Smokin' Joe Frazier leaves this world as one of heavyweight boxing's greatest ever icons. And despite being born in South Carolina, and having made his bones in Philadelphia, he's also a true Madison Square Garden legend. Frazier passed Monday night of liver cancer at the age of 67, leaving behind a legacy as one of the most feared fighters of all-time, one who etched his name in boxing annals with many a memorable performance in The Big Apple.
Frazier's most famous bouts at The Garden were of course his epic clashes with Muhammad Ali. The perfect foils for each other both in and out of the ring, Ali and Frazier's careers are both largely defined by their trilogy. They first met in "The Fight of the Century", when Frazier won a unanimous 15-round decision to become undisputed Heavyweight Champ, handing Ali his first professional loss in March of 1971. Frazier and Ali met in a rematch almost three years later at Madison Square Garden, this time with Ali avenging the earlier defeat. They'd meet one more time, on Oct. 1, 1975 in the famous "Thrilla in Manila". It was another Ali victory, but both Frazier and Ali were so battered and beaten afterwards that neither was the same ever again.
Frazier carved out much of his illustrious career at The World's Most Famous Arena before his bouts with Ali. Overall, Frazier fought 11 times at The Garden with a 10-1 record. He became Heavyweight Champion at MSG in what many believe to be one of his best performances in knocking out Jimmy Ellis in February of 1970. Frazier floored Ellis - who had yet to meet the canvas in his professional career to that point - twice in the fourth round to win Ali's vacated belt. Prior to defeating Ellis, Frazier earned a seventh round TKO victory over Jerry Quarry in what The Ring Magazine named its 1969 Fight of the Year. He also defeated the likes of Oscar Bonavena, George Chuvalo and Buster Mathis at the famed building at on Seventh Avenue.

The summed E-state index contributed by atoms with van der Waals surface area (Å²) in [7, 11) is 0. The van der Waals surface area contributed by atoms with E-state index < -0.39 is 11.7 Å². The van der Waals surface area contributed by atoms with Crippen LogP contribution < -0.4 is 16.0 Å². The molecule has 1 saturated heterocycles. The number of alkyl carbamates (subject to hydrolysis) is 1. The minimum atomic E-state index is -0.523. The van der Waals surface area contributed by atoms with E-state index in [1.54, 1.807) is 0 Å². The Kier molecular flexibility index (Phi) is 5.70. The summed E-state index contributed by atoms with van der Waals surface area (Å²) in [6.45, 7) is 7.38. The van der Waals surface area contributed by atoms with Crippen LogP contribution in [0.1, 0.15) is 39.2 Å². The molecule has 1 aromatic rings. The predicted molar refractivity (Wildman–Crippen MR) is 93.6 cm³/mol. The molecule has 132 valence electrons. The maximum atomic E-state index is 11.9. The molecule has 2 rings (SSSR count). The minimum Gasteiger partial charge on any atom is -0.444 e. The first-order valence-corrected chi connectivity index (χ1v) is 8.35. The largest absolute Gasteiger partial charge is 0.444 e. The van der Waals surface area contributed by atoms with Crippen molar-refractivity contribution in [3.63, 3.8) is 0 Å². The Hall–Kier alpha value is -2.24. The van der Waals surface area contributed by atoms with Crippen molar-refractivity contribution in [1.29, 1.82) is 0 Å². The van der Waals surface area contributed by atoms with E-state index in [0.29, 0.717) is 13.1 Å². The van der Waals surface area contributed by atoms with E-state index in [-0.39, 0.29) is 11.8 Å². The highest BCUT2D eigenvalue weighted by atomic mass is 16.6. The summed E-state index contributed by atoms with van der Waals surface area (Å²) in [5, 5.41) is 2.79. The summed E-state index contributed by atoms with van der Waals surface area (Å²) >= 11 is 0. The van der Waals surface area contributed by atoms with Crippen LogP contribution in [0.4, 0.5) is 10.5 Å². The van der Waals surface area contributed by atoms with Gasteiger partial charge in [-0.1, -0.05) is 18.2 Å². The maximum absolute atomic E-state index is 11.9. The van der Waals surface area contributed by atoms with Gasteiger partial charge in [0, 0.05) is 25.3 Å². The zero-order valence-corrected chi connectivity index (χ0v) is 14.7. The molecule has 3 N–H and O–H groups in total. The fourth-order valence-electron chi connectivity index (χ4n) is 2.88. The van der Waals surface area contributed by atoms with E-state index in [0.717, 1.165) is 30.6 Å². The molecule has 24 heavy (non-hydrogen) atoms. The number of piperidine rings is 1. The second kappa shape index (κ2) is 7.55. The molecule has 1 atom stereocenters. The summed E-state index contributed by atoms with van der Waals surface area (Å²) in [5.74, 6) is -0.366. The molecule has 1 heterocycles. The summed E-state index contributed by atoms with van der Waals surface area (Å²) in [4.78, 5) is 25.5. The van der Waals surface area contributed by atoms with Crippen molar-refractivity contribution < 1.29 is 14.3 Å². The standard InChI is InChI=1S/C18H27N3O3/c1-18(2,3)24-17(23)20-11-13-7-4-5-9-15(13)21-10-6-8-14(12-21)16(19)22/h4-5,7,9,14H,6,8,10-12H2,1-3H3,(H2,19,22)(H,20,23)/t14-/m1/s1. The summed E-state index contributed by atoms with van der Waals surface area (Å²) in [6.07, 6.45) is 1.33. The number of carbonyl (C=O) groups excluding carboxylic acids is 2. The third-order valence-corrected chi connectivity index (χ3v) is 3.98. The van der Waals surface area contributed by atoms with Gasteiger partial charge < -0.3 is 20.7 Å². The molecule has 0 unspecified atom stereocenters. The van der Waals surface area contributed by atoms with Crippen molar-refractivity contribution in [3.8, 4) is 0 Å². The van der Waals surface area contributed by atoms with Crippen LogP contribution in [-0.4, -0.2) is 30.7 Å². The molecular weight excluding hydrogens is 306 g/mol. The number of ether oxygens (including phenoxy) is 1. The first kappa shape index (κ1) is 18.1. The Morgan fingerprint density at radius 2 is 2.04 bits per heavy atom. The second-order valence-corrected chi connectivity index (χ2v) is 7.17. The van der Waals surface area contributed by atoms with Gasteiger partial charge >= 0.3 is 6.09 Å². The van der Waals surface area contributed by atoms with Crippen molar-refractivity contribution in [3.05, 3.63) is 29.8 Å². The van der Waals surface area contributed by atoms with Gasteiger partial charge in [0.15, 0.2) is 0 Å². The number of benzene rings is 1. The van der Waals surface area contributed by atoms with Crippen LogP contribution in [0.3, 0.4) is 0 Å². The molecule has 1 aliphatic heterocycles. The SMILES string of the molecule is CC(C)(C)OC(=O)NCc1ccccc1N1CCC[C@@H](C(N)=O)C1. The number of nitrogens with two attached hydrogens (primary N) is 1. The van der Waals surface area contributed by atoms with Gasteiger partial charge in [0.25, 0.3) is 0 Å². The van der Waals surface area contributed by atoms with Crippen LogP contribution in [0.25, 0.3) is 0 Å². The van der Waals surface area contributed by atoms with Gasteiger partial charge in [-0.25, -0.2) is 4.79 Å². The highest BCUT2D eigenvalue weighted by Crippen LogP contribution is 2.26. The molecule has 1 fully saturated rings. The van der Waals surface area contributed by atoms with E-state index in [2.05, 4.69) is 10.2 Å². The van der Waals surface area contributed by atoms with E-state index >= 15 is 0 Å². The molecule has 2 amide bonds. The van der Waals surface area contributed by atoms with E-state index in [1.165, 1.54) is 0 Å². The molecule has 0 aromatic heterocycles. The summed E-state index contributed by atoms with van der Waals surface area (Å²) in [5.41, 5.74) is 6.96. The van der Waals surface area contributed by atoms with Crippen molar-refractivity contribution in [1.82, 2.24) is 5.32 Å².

Frazier's many bouts at The Garden are part of the folklore that earned the building the moniker of "The Mecca of Boxing". It's a term that no longer holds much weight, as the biggest fights are routinely fought in Las Vegas these days - or even in Europe if you count the soccer stadiums consistently filled by the Klitschko brothers. There will always be a place for boxing at Madison Square Garden, but its reputation was built in the 1960s and 70s, smack in the middle of Frazier's heyday. Though he's a Philly guy through and through, Smokin' Joe Frazier crafted much of one of the great boxing careers of the 20th century right here in the heart of New York City. For that, he should forever be considered a Madison Square Garden legend.
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